WHAT THE MAP REVEALS about the history of West Norfolk.
I have written before about what we can tell of our history from old maps; this time I wish to say what can be learnt about the distant past by reading up-to-date maps. We can see an example near where I live in Norfolk. Beside the road leading into the village of Attlebridge is Walsingham Plantation. This probably dates from the period from 1061 to 1536 when the shrine at Walsingham attracted pilgrims from all over England and beyond. The A1067 road through Attlebridge was known as Walsingham Way in the middle ages. This was because it was the route taken by pilgrims from the south. Half a mile away, also on the A1067, are the vestiges of another ancient wood. This is Poll Tax Plantation, reminding us of the highly unpopular tax which led to the Peasants Revolt of the fourteenth century.
Bloodgate Hill is an Iron Age fort in South Creak in rural North West Norfolk, but my interest in this place has nothing to do with pre-Roman times. The map may well give us hints about such distant history but my focus is on a time rather more recent but still a long time ago. It is to do with the name Bloodgate. All places ending with the letters gate have Danish origins and therefore come from after 800 AD. Unlike the five* other places in East Anglia which begin with the ominous syllable Blood, and which have legends associating them with battles between the Danes and Saxons, there is no remaining legend at South Creake. Luckily there is no need for a legend to reveal its connections; the name itself does this. Gate is the Danish word for way, and Blood strongly suggests a battle between the local Anglo-Saxons and the invading Danes.
I also think I can date the name quite precisely to the last quarter of the 9th century. Another place with Blood in its name is Bloody Point on the estuary of the river Stour at Shotley in Suffolk. This too has a legend which associates the name with a battle between the naval forces of Alfred the Great and the Danes. This is not just a legend; it is backed up by the Anglo-Saxon Chronicle which records this battle just off the Suffolk coast in 885. This shows that the word blood was used in the 9th century to name the site of a battle, and this is also suggested by legends attaching to the other places I have referred to.
Although they made occasional raids since 800, the Danes did not begin to do battle with the English before 865 and they were defeated in East Anglia by 918. That leaves a period of about 50 years to fit this name’s origin into. The Danes did not attack this part of England again for nearly a century when, in theory, the hypothetical battle of Bloodgate Hill could have occurred. However I think the name Bloodgate dates from the earlier period. Why do I think this? Well, for a start, South Creake is not the area where these later Danes attacked the English. In the 10th century they sailed up the river Yare to Norwich. Under their king Sweyn Forkbeard they then moved south and defeated the English at the battle of Ringmere Heath. Although the exact location of Ringmere Heath has been lost it was somewhere on the Norfolk/Suffolk border, miles away from the Creakes.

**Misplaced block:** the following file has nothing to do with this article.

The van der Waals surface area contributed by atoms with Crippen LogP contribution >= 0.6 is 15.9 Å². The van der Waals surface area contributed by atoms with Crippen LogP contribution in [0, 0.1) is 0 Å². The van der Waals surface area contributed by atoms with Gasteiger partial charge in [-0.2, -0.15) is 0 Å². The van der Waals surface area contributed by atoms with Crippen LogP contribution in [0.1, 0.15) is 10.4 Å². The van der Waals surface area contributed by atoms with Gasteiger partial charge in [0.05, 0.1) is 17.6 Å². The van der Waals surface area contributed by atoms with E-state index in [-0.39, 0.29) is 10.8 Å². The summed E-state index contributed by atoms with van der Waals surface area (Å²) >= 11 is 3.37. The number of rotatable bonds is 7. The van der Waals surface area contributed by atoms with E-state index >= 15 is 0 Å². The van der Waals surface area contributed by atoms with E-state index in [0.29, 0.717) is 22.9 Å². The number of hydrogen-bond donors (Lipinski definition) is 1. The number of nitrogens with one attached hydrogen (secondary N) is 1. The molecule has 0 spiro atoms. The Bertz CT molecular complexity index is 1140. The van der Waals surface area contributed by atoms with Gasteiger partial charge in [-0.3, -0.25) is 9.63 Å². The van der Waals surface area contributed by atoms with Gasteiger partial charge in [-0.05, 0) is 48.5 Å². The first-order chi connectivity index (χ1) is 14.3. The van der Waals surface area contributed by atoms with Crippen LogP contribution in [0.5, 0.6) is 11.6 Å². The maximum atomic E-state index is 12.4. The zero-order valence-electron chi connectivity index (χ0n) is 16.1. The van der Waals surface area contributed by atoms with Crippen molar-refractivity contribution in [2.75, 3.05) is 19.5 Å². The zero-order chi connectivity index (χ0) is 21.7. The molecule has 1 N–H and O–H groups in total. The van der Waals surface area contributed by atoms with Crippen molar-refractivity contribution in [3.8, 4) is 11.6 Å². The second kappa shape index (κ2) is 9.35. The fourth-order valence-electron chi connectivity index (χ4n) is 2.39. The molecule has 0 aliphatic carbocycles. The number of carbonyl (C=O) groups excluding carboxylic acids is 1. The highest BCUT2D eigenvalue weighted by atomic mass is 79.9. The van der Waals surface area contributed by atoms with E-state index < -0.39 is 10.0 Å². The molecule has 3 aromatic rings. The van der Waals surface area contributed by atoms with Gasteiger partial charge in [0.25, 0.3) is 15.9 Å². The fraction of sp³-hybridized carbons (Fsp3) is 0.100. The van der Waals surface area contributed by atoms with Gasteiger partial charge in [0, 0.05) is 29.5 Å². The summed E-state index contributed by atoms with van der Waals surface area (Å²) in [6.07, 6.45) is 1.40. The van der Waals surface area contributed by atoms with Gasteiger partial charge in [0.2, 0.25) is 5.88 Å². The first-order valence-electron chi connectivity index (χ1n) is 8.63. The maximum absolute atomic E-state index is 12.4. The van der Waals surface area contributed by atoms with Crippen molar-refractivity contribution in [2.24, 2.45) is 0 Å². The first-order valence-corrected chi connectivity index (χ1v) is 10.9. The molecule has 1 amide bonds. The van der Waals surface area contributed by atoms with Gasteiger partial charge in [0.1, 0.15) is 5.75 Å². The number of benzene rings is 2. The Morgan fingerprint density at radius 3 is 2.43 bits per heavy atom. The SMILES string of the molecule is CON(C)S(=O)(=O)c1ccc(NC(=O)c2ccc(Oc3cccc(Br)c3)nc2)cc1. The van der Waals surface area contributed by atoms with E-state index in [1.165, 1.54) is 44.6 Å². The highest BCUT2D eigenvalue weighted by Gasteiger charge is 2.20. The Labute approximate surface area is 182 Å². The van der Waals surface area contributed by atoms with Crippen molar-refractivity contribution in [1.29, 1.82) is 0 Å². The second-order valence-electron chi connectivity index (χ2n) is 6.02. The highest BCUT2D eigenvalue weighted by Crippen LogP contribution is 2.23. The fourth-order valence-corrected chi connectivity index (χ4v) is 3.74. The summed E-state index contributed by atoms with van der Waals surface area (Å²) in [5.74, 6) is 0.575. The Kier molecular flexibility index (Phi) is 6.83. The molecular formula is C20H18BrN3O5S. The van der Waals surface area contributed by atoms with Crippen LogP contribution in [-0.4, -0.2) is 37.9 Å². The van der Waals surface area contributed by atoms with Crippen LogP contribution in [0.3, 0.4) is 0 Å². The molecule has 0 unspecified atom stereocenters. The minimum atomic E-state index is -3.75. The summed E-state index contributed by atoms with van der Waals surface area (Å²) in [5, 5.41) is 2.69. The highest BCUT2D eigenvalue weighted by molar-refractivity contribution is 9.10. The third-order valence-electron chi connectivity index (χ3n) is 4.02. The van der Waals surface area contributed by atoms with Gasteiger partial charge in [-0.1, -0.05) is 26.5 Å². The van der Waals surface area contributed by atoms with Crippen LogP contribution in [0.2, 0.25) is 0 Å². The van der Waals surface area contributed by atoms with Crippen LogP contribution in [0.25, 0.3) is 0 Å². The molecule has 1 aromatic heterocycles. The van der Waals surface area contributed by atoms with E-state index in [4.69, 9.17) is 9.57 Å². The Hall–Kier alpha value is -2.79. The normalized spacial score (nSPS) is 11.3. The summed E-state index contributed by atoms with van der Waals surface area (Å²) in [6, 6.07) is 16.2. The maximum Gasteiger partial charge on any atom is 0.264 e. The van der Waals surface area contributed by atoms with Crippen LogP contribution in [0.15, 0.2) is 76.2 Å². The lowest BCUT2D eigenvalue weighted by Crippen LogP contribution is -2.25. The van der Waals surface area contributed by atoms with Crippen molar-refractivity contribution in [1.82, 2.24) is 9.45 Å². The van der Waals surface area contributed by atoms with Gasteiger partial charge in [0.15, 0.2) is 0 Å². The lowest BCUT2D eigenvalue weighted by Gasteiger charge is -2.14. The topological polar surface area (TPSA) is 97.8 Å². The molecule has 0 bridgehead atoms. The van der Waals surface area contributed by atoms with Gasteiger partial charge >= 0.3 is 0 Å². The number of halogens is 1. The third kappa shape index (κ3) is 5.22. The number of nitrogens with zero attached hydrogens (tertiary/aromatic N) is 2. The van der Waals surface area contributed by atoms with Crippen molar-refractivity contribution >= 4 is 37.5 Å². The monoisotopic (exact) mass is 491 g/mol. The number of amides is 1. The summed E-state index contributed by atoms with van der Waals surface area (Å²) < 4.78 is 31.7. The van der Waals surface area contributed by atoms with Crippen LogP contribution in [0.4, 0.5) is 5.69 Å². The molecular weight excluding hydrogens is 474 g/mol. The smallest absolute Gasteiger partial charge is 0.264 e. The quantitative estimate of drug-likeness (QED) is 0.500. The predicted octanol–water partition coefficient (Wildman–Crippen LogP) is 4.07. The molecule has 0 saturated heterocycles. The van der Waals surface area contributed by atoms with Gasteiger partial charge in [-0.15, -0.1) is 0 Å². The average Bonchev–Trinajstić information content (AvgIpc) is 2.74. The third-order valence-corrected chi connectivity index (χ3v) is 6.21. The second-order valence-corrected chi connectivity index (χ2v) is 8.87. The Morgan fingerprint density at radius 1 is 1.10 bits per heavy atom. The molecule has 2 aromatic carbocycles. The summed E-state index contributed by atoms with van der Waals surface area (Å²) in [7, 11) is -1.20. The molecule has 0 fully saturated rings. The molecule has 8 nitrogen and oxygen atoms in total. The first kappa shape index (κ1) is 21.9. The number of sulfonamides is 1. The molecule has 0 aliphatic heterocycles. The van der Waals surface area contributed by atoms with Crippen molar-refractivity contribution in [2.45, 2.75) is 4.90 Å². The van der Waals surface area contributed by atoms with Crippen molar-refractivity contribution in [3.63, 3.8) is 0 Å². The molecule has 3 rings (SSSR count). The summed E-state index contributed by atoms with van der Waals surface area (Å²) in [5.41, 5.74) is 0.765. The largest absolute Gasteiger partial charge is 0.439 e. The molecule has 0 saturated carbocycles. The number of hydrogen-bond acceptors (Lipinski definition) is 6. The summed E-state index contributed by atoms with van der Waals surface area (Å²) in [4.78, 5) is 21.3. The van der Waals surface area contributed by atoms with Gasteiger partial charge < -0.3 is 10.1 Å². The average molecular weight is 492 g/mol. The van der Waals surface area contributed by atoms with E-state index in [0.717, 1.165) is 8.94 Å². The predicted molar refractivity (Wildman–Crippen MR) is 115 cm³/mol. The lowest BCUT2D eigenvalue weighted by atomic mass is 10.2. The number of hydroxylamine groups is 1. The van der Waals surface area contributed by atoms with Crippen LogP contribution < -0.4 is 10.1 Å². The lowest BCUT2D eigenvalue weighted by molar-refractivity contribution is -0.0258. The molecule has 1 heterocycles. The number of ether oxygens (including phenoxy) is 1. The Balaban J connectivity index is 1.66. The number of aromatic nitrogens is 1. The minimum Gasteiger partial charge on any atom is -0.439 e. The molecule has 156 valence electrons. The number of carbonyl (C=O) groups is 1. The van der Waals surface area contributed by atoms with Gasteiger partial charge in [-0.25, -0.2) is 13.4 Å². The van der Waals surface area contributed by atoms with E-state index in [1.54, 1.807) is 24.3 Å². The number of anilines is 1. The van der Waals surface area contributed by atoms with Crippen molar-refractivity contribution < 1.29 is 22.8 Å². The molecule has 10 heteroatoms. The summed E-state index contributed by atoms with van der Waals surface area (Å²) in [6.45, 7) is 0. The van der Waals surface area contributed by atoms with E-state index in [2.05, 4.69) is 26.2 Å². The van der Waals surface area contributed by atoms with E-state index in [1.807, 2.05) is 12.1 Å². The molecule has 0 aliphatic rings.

Near Bloodgate Hill I can however trace evidence of the presence of the Danes from the earlier period before 880, when they were still pagans. A few miles away from Bloodgate Hill there is another name that suggests Danish activity, and this places it very much in this earliest time. This is Normans Burrow Wood. I have mention this wood in an earlier blog. It lies in the East Raynham and Whissonsett area, and stripped of its suggestions of rabbit burrows and William the Conqueror it means Norseman’s barrow wood. A barrow was a pagan burial mound. The implications of these names shows Christian/pagan animosity and bloodshed. This time of the earlier enmity soon passed and the Danes too became Christian and ceased to bury their dead in barrows. Anglo-Saxons and Danes quickly began to mingle. This can be deduced from the appearance of families where brothers had both Danish and English names. The same effect may be seen in the so-called Grimston hybrid place-names, where English and Danish elements both occur in the same word. In the case of Grimston itself the Danish element comes first while in nearby Horningtoft the Danish part of the place-name comes second. Both these places are near Normans Burrow Wood and Bloodgate. This is an area of Norfolk with an exciting past. These immigrants were certainly unwanted to begin with, but they were soon completely integrated into the host community. By the time the second wave of Danish invaders came the original Danes were entirely on the side of the English and fought with them against the interlopers.
It is fascinating how much of the distant history of Norfolk may be suggested by studying the Ordnance Survey map. I could go even further into the topography of West Norfolk and what it reveals about the Saxons and Danes, but as this involves things which do not appear on the maps I will leave these consideration to a later blog.
My intention in writing my pieces on the towns and villages of East Anglia has been to relate a sense of place with a sense of the past. Maps are the best way of integrating geography with history.
* The other places are, besides Bloody Point, Bloody Field (Martlesham Heath) and Bloodmoor Hills (Carlton Colville) in Suffolk and Blood Hill (Somerton) and Bloods Dale (Drayton) in Norfolk.
THE BLOG FOR THE STORY OF EAST ANGLIA